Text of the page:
Its dedication to agricultural history is one of the Kiwanis Ogeechee Fair’s most unique characteristics, and the fairgrounds would not be complete without the rustic Aldrich House and its barnyard attractions.
The house, which was moved to the grounds several decades ago after owner Monroe Aldrich struck a deal with the Kiwanis Club to take and preserve the log house, stands among echoes of the past. Even today, member of the Aldrich family reminisce as they visit the fair.
One of the youngest sons of Monroe Aldrich and his wife R.E., Harold Aldrich, still lives just down the road on the old family home place. Several siblings and other relatives also live nearby. Harold was born in the log home that graces the fairgrounds, but soon afterward the family moved into a larger house that still stands today.
“I can barely remember (living in the original house,) but I am sure my brothers and sisters do,” he said, wondering whether his niece and nephew’s names are still readable where they carved them into the house near the chimney, many years ago.
If so, the names of Todd and Angie Aldrich, cousins, remain etched into the weathered wood.
The house remains much as it was over 55 years ago, but did undergo some renovations this year. Hurricane Matthew left his mark, and the roof was replaced by Republic Roofing, said Statesboro Kiwanis Club member J.D. Dunn. “There were a few leaks.”
Other repairs and improvements were deemed necessary as well.
“The back porch was in very bad shape and we built a deck with a handicap ramp,” he said. “Charlotte Edwards donated the wood to replace the shutters.”
A man named Buzzy Bragg rebuilt a windmill that stands near the house. It was also damaged during the hurricane. It and some other outbuildings accent the farm yard scene, but were not a part of the original Aldrich homestead.
The house stands in the Heritage Village area, across from the music and entertainment stage, within sight of an old country store (where you can still buy Coca Cola in glass bottles), a grist mill, blacksmith shop, and shed full of antique farm implements. Behind it stands a barn usually holding a few animals.
The house sits upon rough-hewn pine log blocks, has an old well casing, and all the other accoutrements of an old family farm house. It is filled with primitive antiques like those used in the past, when the home was alive with family love; chamber pots, old crockery, cane-seated chairs, and hand-sewn quilts made from clothes that had seen better days.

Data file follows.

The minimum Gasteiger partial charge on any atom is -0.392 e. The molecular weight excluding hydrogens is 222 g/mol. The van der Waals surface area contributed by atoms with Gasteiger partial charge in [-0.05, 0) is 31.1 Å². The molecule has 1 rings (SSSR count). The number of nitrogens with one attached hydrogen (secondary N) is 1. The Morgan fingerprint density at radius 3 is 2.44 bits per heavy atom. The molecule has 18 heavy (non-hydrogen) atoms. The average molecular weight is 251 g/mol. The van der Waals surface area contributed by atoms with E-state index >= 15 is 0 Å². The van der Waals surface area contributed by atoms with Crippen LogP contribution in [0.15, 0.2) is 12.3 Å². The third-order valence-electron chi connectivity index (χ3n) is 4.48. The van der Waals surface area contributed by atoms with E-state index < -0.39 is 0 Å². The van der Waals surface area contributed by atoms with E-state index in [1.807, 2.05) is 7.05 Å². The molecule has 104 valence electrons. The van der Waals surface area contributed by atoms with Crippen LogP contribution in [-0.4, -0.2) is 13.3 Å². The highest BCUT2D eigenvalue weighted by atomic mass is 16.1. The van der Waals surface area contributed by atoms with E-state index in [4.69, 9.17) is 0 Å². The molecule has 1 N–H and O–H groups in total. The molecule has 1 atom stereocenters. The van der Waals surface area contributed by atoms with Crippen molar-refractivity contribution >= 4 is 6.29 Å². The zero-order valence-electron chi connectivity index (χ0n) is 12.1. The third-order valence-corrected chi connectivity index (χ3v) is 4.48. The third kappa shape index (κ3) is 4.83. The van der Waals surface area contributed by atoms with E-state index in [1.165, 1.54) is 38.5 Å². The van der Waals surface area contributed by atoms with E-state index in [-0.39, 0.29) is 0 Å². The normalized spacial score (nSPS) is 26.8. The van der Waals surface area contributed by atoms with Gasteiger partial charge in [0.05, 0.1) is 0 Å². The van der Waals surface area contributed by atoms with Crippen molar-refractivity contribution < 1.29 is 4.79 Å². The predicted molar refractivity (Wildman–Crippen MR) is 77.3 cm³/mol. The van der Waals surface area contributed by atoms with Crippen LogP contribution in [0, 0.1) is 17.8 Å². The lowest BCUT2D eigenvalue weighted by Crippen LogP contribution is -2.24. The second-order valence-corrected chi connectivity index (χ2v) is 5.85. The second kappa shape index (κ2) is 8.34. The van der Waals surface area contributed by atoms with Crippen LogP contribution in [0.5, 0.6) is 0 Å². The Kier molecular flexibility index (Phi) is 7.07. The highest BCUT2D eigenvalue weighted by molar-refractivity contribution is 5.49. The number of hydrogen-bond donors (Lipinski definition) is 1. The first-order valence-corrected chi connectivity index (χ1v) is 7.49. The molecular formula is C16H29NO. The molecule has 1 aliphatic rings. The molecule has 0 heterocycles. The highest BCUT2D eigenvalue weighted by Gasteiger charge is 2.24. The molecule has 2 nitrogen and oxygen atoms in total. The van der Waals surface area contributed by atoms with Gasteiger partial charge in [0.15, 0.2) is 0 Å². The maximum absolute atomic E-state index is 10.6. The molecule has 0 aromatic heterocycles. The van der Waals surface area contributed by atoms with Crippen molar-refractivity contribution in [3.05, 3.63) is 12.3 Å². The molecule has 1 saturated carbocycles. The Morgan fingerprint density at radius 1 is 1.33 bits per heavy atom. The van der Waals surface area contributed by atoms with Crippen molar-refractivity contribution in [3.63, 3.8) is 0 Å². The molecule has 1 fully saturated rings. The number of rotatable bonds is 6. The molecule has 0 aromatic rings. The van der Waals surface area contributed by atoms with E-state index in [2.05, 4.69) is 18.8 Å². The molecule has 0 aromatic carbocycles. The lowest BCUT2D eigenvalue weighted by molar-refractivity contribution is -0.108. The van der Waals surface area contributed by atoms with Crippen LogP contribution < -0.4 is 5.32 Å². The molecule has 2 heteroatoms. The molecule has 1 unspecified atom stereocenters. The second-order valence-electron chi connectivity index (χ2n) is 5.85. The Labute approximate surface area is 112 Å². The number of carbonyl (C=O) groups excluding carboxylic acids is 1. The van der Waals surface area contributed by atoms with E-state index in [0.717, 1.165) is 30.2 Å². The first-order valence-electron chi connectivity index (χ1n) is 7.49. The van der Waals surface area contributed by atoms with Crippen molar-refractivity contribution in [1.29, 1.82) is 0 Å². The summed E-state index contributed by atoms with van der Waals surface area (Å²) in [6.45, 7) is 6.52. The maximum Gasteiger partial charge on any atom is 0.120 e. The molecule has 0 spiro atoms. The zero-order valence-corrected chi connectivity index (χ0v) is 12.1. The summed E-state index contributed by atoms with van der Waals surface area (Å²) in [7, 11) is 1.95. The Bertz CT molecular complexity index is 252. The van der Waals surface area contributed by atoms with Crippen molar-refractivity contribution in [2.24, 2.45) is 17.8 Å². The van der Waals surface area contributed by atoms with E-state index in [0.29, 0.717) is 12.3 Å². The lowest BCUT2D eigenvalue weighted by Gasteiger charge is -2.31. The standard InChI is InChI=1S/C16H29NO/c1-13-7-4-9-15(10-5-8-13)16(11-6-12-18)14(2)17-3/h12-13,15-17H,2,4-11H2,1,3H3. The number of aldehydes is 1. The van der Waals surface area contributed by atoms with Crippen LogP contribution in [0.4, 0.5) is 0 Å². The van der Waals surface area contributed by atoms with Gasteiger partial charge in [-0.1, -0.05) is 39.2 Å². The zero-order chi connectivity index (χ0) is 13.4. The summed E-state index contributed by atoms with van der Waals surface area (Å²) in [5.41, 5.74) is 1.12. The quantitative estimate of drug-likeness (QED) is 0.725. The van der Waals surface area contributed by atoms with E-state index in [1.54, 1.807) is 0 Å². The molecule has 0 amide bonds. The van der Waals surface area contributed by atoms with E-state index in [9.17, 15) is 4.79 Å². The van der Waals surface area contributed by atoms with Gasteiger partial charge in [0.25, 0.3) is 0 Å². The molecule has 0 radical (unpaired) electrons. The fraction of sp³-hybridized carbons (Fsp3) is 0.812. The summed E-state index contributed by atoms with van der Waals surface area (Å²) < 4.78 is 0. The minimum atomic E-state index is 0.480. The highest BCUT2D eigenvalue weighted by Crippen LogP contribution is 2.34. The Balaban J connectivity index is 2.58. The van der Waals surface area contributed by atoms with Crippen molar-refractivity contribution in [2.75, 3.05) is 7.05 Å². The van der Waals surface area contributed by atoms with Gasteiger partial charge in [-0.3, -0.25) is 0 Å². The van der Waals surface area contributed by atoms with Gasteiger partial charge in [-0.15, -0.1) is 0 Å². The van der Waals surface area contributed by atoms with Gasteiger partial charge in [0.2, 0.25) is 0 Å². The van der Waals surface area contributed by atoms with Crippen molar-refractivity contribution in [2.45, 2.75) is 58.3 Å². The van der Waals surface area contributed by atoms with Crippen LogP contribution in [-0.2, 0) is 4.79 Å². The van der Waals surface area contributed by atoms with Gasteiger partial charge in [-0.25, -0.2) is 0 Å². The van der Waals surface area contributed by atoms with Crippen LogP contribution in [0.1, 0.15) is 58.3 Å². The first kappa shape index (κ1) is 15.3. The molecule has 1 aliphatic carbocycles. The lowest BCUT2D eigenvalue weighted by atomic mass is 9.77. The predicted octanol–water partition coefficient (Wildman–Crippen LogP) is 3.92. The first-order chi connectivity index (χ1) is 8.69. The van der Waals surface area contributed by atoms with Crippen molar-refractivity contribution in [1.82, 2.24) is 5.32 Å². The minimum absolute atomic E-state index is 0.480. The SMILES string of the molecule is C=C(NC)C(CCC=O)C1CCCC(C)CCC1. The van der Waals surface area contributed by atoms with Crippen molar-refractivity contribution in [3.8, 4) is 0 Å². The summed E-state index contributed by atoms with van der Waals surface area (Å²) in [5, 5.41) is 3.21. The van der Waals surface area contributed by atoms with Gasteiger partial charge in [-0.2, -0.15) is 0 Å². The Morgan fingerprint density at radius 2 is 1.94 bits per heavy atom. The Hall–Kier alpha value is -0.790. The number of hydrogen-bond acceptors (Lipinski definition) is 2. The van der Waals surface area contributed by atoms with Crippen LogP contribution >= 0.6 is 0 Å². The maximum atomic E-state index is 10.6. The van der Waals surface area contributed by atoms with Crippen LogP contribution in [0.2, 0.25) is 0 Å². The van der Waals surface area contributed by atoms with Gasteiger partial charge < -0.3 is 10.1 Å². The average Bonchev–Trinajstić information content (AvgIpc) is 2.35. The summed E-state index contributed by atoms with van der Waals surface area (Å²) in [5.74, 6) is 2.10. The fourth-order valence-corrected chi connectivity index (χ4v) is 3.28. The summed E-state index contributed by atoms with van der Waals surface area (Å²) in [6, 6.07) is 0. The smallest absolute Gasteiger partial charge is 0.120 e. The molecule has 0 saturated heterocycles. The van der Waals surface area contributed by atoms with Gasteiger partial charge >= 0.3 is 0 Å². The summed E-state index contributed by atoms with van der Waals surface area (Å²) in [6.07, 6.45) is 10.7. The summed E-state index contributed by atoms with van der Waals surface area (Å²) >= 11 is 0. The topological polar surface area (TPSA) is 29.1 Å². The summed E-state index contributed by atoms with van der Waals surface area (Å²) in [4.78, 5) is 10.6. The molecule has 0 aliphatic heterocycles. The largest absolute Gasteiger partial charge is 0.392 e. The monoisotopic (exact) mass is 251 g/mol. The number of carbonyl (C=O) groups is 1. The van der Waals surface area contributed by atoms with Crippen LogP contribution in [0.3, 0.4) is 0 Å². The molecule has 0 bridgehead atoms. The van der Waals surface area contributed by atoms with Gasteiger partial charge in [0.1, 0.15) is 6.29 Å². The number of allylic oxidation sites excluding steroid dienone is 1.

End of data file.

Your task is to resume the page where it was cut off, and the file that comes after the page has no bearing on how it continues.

The quiet corner, away from the hustle and bustle of the midway, draws visitors nightly during the week of the fair. Over the years, Kiwanis Club members have added to and improved the display. It has become a mecca for those who need a break from the chaotic excitement of the fair and seek to hear the whispers of days gone by as they roam the rooms of the house and rest on its porches.
Harold Aldrich remembers hearing his family talk about the house being small. It was, for a family as large as theirs; eight children - Margaret, Sylvia, Talmadge, Aubrey, Jerry, Joyce, Harold and Deborah all played and grew up in the house.
The house was crowded, with “a couple of beds in every room,” Aubrey Aldrich said in a past interview about his childhood home. “But it was fun because we had family to back us up and we enjoyed life.”
The late Elbert Deal also talked about memories of the house. He and his family grew up on Josh Deal Road a short distance from the Aldrich family. His memories included tales about how he and his brothers would take turns spending the night with the Aldrich family, and vice versa.
In another interview several years ago, the late Mrs. R. E. Aldrich recalled the Deal boys – five of them - sleeping over in the tiny house. “They were stacked up like logs in the bed,” she said.
According to family history as shared by Aubrey. Aldrich, his father moved from the Barnwell, South Carolina area in the early 1900’s, and lived in a home near Pretoria Rushing Road. His mother’s relatives, the Hendrix family, came from Bulloch and Screven county’s Rocky Ford area. The two met, married and began raising a herd of children while they farmed.
The family raised row crops, produce and helped Statesboro businessman Josh Hagins haul horses and mules in a big truck, he recalled.
Other historical accounts have Monroe Aldrich and a neighbor by the name of Harville bringing the first “corn breaker” into Statesboro from Atlanta.
As they visit the fair each year and see their family home, the Aldrich clan surely enjoys memories of working on the family farm, picking tobacco for other farmers, and living a rough, but enjoyable country life.
Aubrey Aldrich remembered cold nights when the wood stove worked hard to keep the chilly house bearable. “It took a lot of wood to keep it going,” he said, adding that the house also had no electricity.
To see the house kept alive as it is, even if only for a week out of the year, means a great deal to the family, he said.
“It means a lot to me to see it,” he said. “The Kiwanis Club could keep it and restore it so much better than we could. I spent a lot of time there in that house.”
“It is pretty neat to see the old family homestead on display,” he said. “Most people can’t believe we (as a large family of 10) lived in a house so little.”
The Aldrich House is open to the public during all fair hours.
Herald reporter Holli Deal Saxon may be reached at (912) 489-9414.